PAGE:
The Volokh Conspiracy
Mostly law professors | Sometimes contrarian | Often libertarian | Always independent
Just ran across two terms I had never heard before, THOT and pluries, both in the same opinion, Chisholm v. Epps (W.D.N.C. Nov. 30, 2015). The opinion—in a defamation case, dismissed because the plaintiff filed too late—references THOT, which is apparently a gardening term, as meaning "That Hoe Over There." "Pluries," on the other hand, which the opinion doesn't define, turns out to be a bit of legalese, old but still much in use in some jurisdictions; Black's Law Dictionary tells us that "pluries" (or "pluries writ") means:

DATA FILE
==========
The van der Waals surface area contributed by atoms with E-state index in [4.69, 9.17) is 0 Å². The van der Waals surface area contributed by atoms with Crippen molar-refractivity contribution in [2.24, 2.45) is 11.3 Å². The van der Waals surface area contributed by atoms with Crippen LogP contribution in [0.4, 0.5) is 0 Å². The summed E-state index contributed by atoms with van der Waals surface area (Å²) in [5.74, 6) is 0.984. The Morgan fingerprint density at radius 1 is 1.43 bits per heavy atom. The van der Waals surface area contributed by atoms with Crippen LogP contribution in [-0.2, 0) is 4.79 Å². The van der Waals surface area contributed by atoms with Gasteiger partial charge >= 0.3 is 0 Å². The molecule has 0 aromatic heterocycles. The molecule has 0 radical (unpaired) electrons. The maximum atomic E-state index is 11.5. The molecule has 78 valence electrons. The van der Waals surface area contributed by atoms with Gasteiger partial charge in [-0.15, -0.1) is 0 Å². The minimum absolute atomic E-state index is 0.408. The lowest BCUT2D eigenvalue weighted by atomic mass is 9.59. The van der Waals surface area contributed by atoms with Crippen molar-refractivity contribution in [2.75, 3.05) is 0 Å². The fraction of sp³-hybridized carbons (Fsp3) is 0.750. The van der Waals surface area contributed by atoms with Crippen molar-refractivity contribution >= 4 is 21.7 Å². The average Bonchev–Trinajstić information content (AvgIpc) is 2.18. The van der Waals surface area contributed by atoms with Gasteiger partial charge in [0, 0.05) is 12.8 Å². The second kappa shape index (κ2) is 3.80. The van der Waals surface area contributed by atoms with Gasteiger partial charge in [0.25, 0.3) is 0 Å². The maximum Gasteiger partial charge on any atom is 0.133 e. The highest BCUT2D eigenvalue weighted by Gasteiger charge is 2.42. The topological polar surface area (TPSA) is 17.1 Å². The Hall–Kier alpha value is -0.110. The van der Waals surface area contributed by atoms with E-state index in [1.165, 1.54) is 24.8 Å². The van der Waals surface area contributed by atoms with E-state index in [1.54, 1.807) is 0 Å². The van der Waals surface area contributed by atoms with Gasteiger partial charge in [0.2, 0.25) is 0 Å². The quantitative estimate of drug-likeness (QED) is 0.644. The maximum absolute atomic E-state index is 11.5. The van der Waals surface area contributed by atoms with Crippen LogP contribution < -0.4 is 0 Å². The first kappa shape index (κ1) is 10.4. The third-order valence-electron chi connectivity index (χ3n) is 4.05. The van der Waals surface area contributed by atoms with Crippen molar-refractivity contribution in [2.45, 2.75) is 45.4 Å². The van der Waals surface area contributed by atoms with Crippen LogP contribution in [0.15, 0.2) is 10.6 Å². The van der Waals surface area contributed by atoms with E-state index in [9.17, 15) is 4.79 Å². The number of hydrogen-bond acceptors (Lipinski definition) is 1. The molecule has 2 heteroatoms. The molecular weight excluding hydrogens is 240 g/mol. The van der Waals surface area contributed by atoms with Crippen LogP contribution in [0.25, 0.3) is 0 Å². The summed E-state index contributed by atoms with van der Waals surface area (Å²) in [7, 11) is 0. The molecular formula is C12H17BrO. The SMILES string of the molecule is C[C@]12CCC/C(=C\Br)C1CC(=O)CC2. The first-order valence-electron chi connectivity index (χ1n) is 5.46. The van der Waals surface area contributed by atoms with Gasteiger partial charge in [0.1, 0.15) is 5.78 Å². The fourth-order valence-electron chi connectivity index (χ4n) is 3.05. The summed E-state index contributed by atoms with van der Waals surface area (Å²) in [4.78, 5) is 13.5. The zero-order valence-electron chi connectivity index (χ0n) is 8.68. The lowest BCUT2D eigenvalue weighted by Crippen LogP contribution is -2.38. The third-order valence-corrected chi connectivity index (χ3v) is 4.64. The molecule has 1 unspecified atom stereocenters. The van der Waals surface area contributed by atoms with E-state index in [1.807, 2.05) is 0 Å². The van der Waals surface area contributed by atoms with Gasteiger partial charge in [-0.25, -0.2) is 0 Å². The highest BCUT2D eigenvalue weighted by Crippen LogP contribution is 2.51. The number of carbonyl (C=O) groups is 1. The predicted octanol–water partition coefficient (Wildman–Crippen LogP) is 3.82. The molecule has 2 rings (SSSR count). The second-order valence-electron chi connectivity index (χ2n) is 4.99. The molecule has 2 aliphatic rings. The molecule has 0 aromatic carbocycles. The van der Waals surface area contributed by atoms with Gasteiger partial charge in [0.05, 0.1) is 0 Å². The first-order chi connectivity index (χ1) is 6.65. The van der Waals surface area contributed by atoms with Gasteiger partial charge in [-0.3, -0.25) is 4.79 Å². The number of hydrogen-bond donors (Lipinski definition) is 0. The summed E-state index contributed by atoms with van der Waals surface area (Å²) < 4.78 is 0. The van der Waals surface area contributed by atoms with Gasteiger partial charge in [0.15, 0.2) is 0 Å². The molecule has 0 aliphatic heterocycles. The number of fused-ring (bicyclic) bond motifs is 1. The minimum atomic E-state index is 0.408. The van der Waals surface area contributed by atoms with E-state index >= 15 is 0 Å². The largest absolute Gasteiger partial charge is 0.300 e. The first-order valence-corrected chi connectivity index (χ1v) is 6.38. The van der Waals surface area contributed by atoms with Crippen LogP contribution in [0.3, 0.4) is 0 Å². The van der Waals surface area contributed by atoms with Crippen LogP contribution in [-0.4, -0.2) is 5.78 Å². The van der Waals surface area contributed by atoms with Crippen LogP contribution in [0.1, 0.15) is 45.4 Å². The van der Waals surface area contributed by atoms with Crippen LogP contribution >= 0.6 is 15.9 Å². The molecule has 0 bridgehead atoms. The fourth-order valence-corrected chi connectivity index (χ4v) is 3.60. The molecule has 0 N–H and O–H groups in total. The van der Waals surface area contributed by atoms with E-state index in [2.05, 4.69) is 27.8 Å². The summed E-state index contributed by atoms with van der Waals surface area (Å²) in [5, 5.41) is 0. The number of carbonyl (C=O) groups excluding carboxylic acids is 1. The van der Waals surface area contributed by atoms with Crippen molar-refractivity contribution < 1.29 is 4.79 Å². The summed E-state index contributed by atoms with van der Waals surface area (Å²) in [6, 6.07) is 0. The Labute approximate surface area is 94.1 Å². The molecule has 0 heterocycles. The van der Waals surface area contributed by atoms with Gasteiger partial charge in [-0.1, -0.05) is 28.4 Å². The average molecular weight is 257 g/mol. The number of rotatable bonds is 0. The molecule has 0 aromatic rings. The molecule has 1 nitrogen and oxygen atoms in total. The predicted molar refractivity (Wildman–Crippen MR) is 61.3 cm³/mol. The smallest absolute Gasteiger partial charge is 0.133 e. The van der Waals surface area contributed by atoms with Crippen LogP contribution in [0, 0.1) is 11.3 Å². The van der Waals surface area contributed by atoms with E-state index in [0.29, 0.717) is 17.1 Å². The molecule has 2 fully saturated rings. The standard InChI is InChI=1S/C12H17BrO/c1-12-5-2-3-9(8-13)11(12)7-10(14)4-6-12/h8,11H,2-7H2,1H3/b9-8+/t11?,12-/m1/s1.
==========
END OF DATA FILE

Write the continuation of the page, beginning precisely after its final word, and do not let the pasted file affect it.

A third or subsequent writ issued when the previous writs have been ineffective; a writ issued after an alias writ.
"Alias," in addition to the more commonly known meaning, thus means "Issued after the first instrument has not been effective or resulted in action." And "Pluries," of course, is also the name of the forthcoming sequel to the Jennifer Garner/J.J. Abrams TV show.